Monday, December 26, 2011

Neigh, Neigh and Thrice Neigh

One of the awkward things about being the child of divorced parents is the extended family. I've never got on with my stepdad's sons and their families. But my mum and sister do and yesterday we were the only ones left out of Christmas Dinner at my stepbrother's.

And so to the presents.

My mum likes going to see musicals in the afternoon. She's 80 and an evening performance is really a bit too late. So as a special treat she is now to see an evening performance of a play with her husband, stepchildren and step-grandkids.

Not any old play, though. It's War Horse.

From what I can gather, War Horse was originally a children's book written in the early 80s, for readers aged under 10. The play based on the book includes lifelike mechanical horses. It is a real tearjerker. Steven Spielberg has jumped on the bandwagon and made a film of the story.

From what I can gather, a book written for 8 year olds is seen as raw material for a family show. Not for 8 year olds but for a 13 year old boy, a 16 year old girl, a 45 year old woman, a 50 year old man, a 78 year old man and an 80 year old woman. All together, all feeling the same emotions, all releasing their inner child.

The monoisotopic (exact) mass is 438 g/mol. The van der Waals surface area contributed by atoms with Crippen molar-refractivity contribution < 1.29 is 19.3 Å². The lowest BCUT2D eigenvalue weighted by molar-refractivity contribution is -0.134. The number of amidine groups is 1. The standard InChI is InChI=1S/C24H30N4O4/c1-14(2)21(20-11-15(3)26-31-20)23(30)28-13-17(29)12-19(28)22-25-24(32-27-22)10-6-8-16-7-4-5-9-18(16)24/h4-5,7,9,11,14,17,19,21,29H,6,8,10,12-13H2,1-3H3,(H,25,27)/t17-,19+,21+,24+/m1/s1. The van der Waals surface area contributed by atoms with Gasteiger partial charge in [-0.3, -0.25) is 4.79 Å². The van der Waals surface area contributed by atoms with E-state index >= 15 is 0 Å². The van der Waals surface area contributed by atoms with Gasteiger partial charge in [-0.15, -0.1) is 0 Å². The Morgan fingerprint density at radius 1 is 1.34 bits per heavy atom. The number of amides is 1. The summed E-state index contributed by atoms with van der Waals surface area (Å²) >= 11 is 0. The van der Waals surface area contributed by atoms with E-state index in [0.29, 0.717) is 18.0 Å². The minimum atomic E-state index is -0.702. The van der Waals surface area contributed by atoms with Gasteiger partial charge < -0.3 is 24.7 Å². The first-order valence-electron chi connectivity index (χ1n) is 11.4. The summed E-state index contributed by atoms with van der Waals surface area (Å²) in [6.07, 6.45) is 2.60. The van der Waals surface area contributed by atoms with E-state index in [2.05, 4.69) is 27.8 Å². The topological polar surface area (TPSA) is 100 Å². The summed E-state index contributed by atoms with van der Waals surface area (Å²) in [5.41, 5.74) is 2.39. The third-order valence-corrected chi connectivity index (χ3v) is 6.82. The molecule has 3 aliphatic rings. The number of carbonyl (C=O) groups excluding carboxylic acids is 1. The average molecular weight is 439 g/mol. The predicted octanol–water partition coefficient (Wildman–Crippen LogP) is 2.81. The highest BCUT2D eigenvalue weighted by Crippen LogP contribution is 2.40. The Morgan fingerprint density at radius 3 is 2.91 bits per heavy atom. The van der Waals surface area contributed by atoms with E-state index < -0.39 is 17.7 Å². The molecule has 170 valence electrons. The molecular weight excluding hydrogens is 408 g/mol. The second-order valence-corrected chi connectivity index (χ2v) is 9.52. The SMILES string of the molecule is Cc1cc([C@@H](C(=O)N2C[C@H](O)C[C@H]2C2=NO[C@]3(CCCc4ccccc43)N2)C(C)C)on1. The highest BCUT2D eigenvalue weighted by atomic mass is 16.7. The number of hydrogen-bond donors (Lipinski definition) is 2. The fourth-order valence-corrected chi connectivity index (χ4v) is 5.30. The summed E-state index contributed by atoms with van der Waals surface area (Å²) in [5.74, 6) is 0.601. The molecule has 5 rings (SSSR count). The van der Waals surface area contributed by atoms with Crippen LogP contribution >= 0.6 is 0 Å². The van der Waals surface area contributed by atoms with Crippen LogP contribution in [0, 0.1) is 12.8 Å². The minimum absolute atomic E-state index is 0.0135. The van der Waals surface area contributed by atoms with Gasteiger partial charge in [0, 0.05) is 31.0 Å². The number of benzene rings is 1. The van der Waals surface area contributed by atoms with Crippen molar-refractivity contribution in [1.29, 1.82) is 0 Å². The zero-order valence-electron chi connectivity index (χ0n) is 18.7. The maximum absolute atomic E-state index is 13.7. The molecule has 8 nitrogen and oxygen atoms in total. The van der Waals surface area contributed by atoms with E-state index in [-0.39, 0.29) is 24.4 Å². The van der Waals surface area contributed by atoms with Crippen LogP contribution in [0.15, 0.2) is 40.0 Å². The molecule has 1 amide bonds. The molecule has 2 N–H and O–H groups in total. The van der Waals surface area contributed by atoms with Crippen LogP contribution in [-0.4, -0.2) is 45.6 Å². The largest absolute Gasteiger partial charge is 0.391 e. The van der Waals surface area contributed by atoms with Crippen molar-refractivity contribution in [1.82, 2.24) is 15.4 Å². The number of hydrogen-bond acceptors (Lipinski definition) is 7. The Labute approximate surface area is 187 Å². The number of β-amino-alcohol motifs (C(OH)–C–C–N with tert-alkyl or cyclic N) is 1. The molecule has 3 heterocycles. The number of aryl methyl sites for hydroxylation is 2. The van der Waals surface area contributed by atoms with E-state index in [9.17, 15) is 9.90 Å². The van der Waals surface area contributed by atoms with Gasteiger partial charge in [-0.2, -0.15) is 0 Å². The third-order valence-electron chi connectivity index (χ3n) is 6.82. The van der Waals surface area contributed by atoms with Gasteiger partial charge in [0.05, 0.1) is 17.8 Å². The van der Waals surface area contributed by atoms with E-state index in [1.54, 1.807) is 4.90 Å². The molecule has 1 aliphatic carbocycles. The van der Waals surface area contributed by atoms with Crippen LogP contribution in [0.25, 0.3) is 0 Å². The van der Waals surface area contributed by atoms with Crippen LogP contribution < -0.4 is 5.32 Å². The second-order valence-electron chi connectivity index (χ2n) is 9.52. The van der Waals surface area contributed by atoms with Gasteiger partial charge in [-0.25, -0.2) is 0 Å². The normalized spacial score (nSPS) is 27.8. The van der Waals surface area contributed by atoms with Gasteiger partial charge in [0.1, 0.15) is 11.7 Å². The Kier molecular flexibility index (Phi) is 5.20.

When I was 13, when I was 16, I would have hated the idea of my parents deciding my entertainment. It was my entertainment, my choice, I was an individual with my own ideas, would have hated to be associated with children's entertainment, wanted to be a grown-up.

I am now 50 and feel the same way and I'm sure I will if I reach 80.

But we have a generation of middle aged parents who refuse to grow up living vicariously through the inner children of teenagers and pensioners. "We've been and we know you'd love it. This is our gift to you, a chance for you to come back with us in wide-eyed innocent wonder to the land of childhood."

I'm sure my mum and stepdad will love it, despite the lateness of the performance. I'm sure the teenagers will love it, too. I'm sure I'd hate it as since I was 8 I've been old and cynical and unable to fit in with the crowd.


  1. I recall going to a Quentin Tarantino film one year on Christmas day with a friend who liked Christmas about as much as I do.

    She turned to me as we left the cinema and said, "Nothing says Christmas like Quentin Tarantino."

    And for both of us, it was a happier Christmas than if we'd watched "It's a Wonderful Life" with family members.

  2. You can choose your friends...

    I can't imagine my extended family watching a film as old as It's a Wonderful Life. It's all those horrible sickly kids' films on the telly over Christmas.

  3. Arabella2:29 PM

    Despite countless denials and corrections, the American family will have it that in New York I would be "seeing a show!" and "In Times Square!". Families are a kind of collective madness.
    I could describe the jazz clubs in detail, the champagne in Greenwich Village, and it'll still be "Did you see The Lion King?".

  4. We'll always be misunderstood!